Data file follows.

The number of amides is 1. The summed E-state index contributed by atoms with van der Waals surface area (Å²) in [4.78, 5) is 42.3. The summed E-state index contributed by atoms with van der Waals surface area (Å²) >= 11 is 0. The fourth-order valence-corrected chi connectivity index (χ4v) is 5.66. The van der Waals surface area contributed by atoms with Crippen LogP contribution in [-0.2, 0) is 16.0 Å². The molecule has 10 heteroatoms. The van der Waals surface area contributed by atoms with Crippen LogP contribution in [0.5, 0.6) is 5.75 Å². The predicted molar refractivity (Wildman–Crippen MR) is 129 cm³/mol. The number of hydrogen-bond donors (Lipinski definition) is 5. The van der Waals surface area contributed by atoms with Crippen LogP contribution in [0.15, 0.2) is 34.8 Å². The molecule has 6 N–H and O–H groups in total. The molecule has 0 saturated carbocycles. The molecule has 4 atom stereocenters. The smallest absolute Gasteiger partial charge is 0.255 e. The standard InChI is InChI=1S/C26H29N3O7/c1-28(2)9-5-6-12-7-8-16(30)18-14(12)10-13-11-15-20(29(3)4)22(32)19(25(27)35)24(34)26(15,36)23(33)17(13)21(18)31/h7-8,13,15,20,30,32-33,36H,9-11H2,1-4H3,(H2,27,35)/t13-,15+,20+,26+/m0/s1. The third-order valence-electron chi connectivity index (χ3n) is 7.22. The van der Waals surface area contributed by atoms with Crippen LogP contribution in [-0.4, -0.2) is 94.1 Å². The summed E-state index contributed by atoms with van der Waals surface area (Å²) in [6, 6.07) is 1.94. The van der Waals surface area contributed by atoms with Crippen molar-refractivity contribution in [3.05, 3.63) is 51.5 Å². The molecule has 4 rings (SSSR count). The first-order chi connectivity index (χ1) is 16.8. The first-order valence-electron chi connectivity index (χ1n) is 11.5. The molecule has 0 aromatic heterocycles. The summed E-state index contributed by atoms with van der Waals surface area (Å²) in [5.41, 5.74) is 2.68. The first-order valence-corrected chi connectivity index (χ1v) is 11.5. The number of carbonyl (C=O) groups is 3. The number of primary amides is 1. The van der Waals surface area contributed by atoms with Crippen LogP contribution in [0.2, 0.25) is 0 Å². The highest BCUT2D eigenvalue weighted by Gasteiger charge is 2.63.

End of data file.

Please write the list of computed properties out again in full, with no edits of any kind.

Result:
The number of amides is 1. The summed E-state index contributed by atoms with van der Waals surface area (Å²) in [4.78, 5) is 42.3. The summed E-state index contributed by atoms with van der Waals surface area (Å²) >= 11 is 0. The fourth-order valence-corrected chi connectivity index (χ4v) is 5.66. The van der Waals surface area contributed by atoms with Crippen LogP contribution in [-0.2, 0) is 16.0 Å². The molecule has 10 heteroatoms. The van der Waals surface area contributed by atoms with Crippen LogP contribution in [0.5, 0.6) is 5.75 Å². The predicted molar refractivity (Wildman–Crippen MR) is 129 cm³/mol. The number of hydrogen-bond donors (Lipinski definition) is 5. The van der Waals surface area contributed by atoms with Crippen LogP contribution in [0.15, 0.2) is 34.8 Å². The molecule has 6 N–H and O–H groups in total. The molecule has 0 saturated carbocycles. The molecule has 4 atom stereocenters. The smallest absolute Gasteiger partial charge is 0.255 e. The standard InChI is InChI=1S/C26H29N3O7/c1-28(2)9-5-6-12-7-8-16(30)18-14(12)10-13-11-15-20(29(3)4)22(32)19(25(27)35)24(34)26(15,36)23(33)17(13)21(18)31/h7-8,13,15,20,30,32-33,36H,9-11H2,1-4H3,(H2,27,35)/t13-,15+,20+,26+/m0/s1. The third-order valence-electron chi connectivity index (χ3n) is 7.22. The van der Waals surface area contributed by atoms with Crippen LogP contribution in [-0.4, -0.2) is 94.1 Å². The summed E-state index contributed by atoms with van der Waals surface area (Å²) in [6, 6.07) is 1.94. The van der Waals surface area contributed by atoms with Crippen molar-refractivity contribution in [3.05, 3.63) is 51.5 Å². The molecule has 4 rings (SSSR count). The first-order chi connectivity index (χ1) is 16.8. The first-order valence-electron chi connectivity index (χ1n) is 11.5. The molecule has 0 aromatic heterocycles. The summed E-state index contributed by atoms with van der Waals surface area (Å²) in [5.41, 5.74) is 2.68. The first-order valence-corrected chi connectivity index (χ1v) is 11.5. The number of carbonyl (C=O) groups is 3. The number of primary amides is 1. The van der Waals surface area contributed by atoms with Crippen LogP contribution in [0.2, 0.25) is 0 Å². The highest BCUT2D eigenvalue weighted by Gasteiger charge is 2.63.